Bin Laden's Letter to US Stuns Young Americans: 'He Was Right'

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Bin Laden's Letter to US Stuns Young Americans: 'He Was Right'

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Bin Laden's Letter to US Stuns Young Americans:
'He Was Right'

Nov 16, 2023 at 6:49 AM EST
Article Source
By Giulia Carbonaro
US News Reporter

A decades-old document allegedly written by Osama bin Laden and titled "Letter to America" recently went viral on TikTok, with some young Americans believing that the al-Qaeda founder made valid points about their own country.

The two-page document, which was published by The Guardian, is a letter Bin Laden wrote in 2002 as a polemic against the U.S. and an explanation of the ideology that led him to orchestrate the 9/11 attacks.

While the incendiary document is now 21 years old, some have seen the text as a way to make sense of current world affairs, including the Israel-Hamas war. Bin Laden's words have been described as "mind-blowing" and a "revelation."

A search for "Letter to America" on TikTok shows that some of the most popular related clips have over 1 million views each.

Osama bin Laden is seen in an undated photo. A 2002 letter written by bin Laden as an explanation for the 9/11 attacks has gone viral on social media.

"It's wild and everyone should read it," said one TikTok user, warning that the letter had left her "very disillusioned" and "confused." Another user talked of having an "existential crisis" after reading the document and having her entire viewpoint on life changed by it.

"It's actually so mind-blowing to me that terrorism has been sold as this idea to the American people…that this group of people, this random group of people, just suddenly wakes up one day and just hates you…it doesn't make sense," another TikTok user said.

A few TikTok reactions to the letter show users recreating their joy at hearing of Bin Laden's death in 2011, then contrasting it with their shock at reading the letter in 2023, adding the phrase "he was right."

Bin Laden, the son of a wealthy Saudi businessman, founded al-Qaeda—or "the Base"—in 1988 following the Soviets' defeat and withdrawal from Afghanistan, a conflict in which he fought.

Under his leadership, the group launched several deadly attacks and bombings in various nations, including the attacks on September 11, 2001, where terrorists hijacked four airliners in the eastern U.S., crashing three of them against the two towers of the World Trade Center in New York and the Pentagon in Arlington, Virginia. The fourth plane crashed in a field in Pennsylvania. In October of the same year, bin Laden was added to the U.S. Most Wanted.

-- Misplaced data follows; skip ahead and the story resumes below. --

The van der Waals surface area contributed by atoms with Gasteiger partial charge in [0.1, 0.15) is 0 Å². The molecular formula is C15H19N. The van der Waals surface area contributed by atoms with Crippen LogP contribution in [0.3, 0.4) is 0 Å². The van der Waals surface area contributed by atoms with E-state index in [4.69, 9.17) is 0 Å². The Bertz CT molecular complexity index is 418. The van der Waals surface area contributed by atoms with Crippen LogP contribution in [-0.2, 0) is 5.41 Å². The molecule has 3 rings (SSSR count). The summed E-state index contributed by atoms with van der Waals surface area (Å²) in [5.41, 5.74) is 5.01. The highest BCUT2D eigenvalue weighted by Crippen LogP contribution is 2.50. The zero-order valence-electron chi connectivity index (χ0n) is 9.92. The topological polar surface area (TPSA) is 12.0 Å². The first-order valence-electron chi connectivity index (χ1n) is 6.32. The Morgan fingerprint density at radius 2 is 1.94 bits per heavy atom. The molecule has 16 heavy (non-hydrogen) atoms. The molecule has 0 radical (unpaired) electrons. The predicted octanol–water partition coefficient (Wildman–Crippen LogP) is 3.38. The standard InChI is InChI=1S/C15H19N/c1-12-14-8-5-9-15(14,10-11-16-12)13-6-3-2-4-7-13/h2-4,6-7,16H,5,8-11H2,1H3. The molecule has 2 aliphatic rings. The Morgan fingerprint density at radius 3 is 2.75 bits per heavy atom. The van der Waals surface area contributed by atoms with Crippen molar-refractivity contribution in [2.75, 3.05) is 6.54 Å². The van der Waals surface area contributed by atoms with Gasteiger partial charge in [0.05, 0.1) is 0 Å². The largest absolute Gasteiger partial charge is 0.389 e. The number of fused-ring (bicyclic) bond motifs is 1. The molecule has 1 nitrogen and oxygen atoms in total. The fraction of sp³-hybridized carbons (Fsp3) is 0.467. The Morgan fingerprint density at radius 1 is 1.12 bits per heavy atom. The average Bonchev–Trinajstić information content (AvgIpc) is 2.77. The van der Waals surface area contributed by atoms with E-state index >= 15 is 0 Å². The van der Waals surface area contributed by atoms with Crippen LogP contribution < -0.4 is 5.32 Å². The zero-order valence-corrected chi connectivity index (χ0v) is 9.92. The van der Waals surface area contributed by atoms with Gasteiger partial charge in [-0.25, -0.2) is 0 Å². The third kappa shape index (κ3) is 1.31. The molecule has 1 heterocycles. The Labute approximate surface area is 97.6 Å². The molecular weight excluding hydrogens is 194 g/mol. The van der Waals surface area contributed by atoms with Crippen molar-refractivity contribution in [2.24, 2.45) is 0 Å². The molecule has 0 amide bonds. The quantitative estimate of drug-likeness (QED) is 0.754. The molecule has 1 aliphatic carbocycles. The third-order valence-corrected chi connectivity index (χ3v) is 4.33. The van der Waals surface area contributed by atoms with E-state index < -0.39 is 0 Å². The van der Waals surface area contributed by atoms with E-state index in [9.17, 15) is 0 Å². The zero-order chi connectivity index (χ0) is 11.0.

The 9/11 attacks killed nearly 3,000 Americans and injured thousands more.

In the letter, bin Laden accused the U.S. of being responsible for the oppression of Palestinians because of its support for Israel.

"The creation and continuation of Israel is one of the greatest crimes, and you are the leaders of its criminals," bin Laden wrote. "Each and every person whose hands have become polluted in the contribution towards this crime must pay its price, and pay for it heavily."

The Saudi-born militant then wrote that Palestinians had to be "revenged," along with the people of Afghanistan. The U.S.' purported role in the oppression of Palestinians and Muslims, according to bin Laden, was a justification for the murdering of American civilians.

"The American people are the ones who pay the taxes which fund the planes that bomb us in Afghanistan, the tanks that strike and destroy our homes in Palestine, the armies which occupy our lands in the Arabian Gulf, and the fleets which ensure the blockade of Iraq," bin Laden wrote. "This is why the American people cannot be innocent of all the crimes committed by the Americans and Jews against us."

The Guardian has since deleted the letter without offering an explanation. The page now has a message reading: "This page previously displayed a document containing, in translation, the full text of Osama bin Laden's 'letter to the American people,' as reported in the Observer on Sunday 24 November 2002. The document, which was published here on the same day, was removed on 15 November 2023."

At the time of its original publication, the letter was described by the Guardian as "a chilling new message from Osama bin Laden" that was being circulated among British Islamic extremists, "calling for attacks on civilians and describing the 'Islamic nation' as 'eager for martyrdom.'"

The removal of the document from the British newspaper's website has led to accusations of a conspiracy to cover up the truth. The Guardian told Newsweek: "The transcript published on our website in 2002 has been widely shared on social media without the full context. Therefore we have decided to take it down and direct readers to the news article that originally contextualized it instead."

However, many on social media have taken issue with those seeing any merit in the letter, with one describing people finding "truth" in the letter as "ridiculous." Another asserted that the letter might be part of "a deliberate trend manipulation campaign."

Update, 11/16/23 9:45 a.m. ET: This article was updated to include additional background information on Osama bin Laden.

Update, 11/16/23 11:50 a.m. ET: This article was updated to include a comment from The Guardian.

"All GREAT TRUTHS begin as blasphemies."
-- George Bernard Shaw
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